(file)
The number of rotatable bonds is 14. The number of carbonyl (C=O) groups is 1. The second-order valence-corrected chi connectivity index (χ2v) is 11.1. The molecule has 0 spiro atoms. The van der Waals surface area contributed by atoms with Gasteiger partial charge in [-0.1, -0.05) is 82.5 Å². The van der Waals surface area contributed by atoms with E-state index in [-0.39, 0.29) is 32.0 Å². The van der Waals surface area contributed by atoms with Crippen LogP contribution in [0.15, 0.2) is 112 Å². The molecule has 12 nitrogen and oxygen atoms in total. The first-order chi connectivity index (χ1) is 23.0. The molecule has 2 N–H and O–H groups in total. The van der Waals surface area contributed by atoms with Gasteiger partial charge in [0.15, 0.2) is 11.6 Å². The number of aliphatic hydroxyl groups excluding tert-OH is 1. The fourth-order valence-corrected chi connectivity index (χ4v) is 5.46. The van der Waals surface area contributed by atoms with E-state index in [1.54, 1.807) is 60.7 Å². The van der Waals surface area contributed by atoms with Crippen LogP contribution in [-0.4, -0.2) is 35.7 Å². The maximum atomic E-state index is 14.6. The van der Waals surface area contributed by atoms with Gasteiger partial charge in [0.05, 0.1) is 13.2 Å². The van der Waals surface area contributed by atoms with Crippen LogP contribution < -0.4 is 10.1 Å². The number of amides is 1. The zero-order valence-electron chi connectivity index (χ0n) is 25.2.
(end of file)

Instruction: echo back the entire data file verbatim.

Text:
The number of rotatable bonds is 14. The number of carbonyl (C=O) groups is 1. The second-order valence-corrected chi connectivity index (χ2v) is 11.1. The molecule has 0 spiro atoms. The van der Waals surface area contributed by atoms with Gasteiger partial charge in [-0.1, -0.05) is 82.5 Å². The van der Waals surface area contributed by atoms with E-state index in [-0.39, 0.29) is 32.0 Å². The van der Waals surface area contributed by atoms with Crippen LogP contribution in [0.15, 0.2) is 112 Å². The molecule has 12 nitrogen and oxygen atoms in total. The first-order chi connectivity index (χ1) is 23.0. The molecule has 2 N–H and O–H groups in total. The van der Waals surface area contributed by atoms with Gasteiger partial charge in [0.15, 0.2) is 11.6 Å². The number of aliphatic hydroxyl groups excluding tert-OH is 1. The fourth-order valence-corrected chi connectivity index (χ4v) is 5.46. The van der Waals surface area contributed by atoms with E-state index in [1.54, 1.807) is 60.7 Å². The van der Waals surface area contributed by atoms with Crippen LogP contribution in [-0.4, -0.2) is 35.7 Å². The maximum atomic E-state index is 14.6. The van der Waals surface area contributed by atoms with Gasteiger partial charge in [0.05, 0.1) is 13.2 Å². The van der Waals surface area contributed by atoms with Crippen LogP contribution < -0.4 is 10.1 Å². The number of amides is 1. The zero-order valence-electron chi connectivity index (χ0n) is 25.2.